In this article, we show how EUR/INR is looking strong on all counts despite being boring.

Healthy Ascending Channel on the Daily Chart  

EUR/INR dropped to as low as 67.9819 on April 10, 2017 and it was nothing but blue skies since. It is trading within an ascending channel as it generates higher highs and higher lows in a sustainable manner. The ascending channel looks healthy, too, as the trading range is not significantly contracting or expanding.


Daily chart of EUR/INR

If you look at the technical indicators, everything is fairly clear. EUR/INR rallies when it flashes oversold readings. On the other hand, it corrects when it is overbought. You won’t find excitement here and that’s good news for long term investors.

Concluded Corrective Wave on the Weekly

EUR/INR started showing signs of weakness in September 2013 when it posted a shooting star weekly candle. The ensuing pullback drove the pair down to the 65 levels in March 2015 (A-wave). The market has not visited that price area since. It managed to generate a bullish higher low setup at 68 (C-wave). This was a clear signal to investors that the correction was over.

Weekly chart of EUR/INR

With a higher low in place, EUR/INR took out resistance of 76. The new support level was tested and retested before the pair mounted a strong rally. On top of that, we can see a hidden bullish divergence on the weekly RSI, hinting that the uptrend is in a good shape.

Even in the weekly chart, the market is not pulling any surprises. There are no false breaks and no shakedowns. You don’t have to look close to see where the market is headed. EUR/INR is boring and that’s why it is strong.

Major Support Line on the Monthly Intact

Conventional wisdom says to buy low and sell high. The problem with this is that you don’t really know when is the market low. The market can go down as there’s always the possibility that a key support can break. That’s just not the case for EUR/INR.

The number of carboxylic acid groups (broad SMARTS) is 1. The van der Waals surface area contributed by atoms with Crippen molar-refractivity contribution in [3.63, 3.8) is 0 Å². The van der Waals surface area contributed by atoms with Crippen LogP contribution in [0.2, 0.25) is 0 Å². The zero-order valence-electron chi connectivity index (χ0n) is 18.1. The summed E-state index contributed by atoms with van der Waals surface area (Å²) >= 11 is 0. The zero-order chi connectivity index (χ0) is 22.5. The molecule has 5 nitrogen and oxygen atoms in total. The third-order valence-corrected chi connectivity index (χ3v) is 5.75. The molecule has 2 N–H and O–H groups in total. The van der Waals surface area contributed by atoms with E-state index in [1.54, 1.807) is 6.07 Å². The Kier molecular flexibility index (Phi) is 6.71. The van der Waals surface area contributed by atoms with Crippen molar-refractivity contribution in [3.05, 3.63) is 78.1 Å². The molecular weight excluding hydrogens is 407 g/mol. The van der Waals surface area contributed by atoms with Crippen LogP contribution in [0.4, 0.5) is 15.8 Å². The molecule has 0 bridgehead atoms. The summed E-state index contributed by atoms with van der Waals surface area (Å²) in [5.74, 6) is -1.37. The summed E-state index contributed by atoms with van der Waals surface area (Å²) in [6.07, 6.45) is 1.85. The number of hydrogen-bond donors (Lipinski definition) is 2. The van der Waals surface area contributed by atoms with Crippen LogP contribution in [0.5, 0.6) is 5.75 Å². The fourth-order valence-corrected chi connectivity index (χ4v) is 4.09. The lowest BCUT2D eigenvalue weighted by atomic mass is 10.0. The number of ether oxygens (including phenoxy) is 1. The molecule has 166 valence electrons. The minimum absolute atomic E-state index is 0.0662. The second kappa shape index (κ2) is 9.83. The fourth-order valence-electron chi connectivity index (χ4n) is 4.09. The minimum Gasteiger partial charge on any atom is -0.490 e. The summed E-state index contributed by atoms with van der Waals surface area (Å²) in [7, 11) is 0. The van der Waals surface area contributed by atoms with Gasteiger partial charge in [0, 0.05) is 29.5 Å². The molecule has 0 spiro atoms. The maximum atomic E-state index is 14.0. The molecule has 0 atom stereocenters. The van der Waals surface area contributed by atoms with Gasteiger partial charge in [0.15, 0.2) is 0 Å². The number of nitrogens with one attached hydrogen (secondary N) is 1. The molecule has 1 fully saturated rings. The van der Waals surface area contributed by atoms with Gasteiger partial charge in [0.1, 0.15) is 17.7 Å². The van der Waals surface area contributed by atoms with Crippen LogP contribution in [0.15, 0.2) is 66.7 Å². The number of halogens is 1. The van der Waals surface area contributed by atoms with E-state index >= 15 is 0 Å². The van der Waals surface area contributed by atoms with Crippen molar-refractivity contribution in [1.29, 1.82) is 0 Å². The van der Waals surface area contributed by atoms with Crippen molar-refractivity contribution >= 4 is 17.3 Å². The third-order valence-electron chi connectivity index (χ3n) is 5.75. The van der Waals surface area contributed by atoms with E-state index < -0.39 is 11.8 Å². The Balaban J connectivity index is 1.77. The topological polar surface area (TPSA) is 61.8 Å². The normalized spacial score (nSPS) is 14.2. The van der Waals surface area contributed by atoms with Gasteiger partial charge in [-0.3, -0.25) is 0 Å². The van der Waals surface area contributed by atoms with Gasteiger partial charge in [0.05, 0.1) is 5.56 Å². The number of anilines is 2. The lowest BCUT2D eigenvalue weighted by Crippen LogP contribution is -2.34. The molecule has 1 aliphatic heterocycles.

Monthly chart of EUR/INR

Buying low is fairly simple in this case. All investors have to do is to wait for the price to hit the long-term support. Investors can be confident in doing so because the trend line has been intact for over 15 years. More importantly, it bounces every time it hit the support. It’s not really exciting but it works.

Bottom Line

A famous billionaire trader once said that good investing is boring, and I agree. Look at the charts of EUR/INR and you’ll see why boring investing is good.

Important: Never invest (trade with) money you can't afford to comfortably lose. Always do your own research and due diligence before placing a trade. Read our Terms & Conditions here. Trade recommendations and analysis are written by our analysts which might have different opinions. Read my 6 Golden Steps to Financial Freedom here. Best regards, Jonas Borchgrevink.

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3.6 stars on average, based on 201 rated postsKiril is a financial professional with 4+ years of experience in financial writing, analysis and product ownership. He has passed all three CFA exams on first attempt and has a bachelor's degree with a specialty in finance. Kiril’s current focus is on cryptocurrencies and ETFs, as he does his own crypto research and is the subject matter expert at ETFdb.com. He also has his personal website, InvestorAcademy.org where he teaches people about the basics of investing. His ultimate goal is to help people with limited knowledge of finance and investments to create investment portfolios easily, and in line with their unique circumstances.




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Pre-Market: China Tries to Support Markets as Global Stocks Slide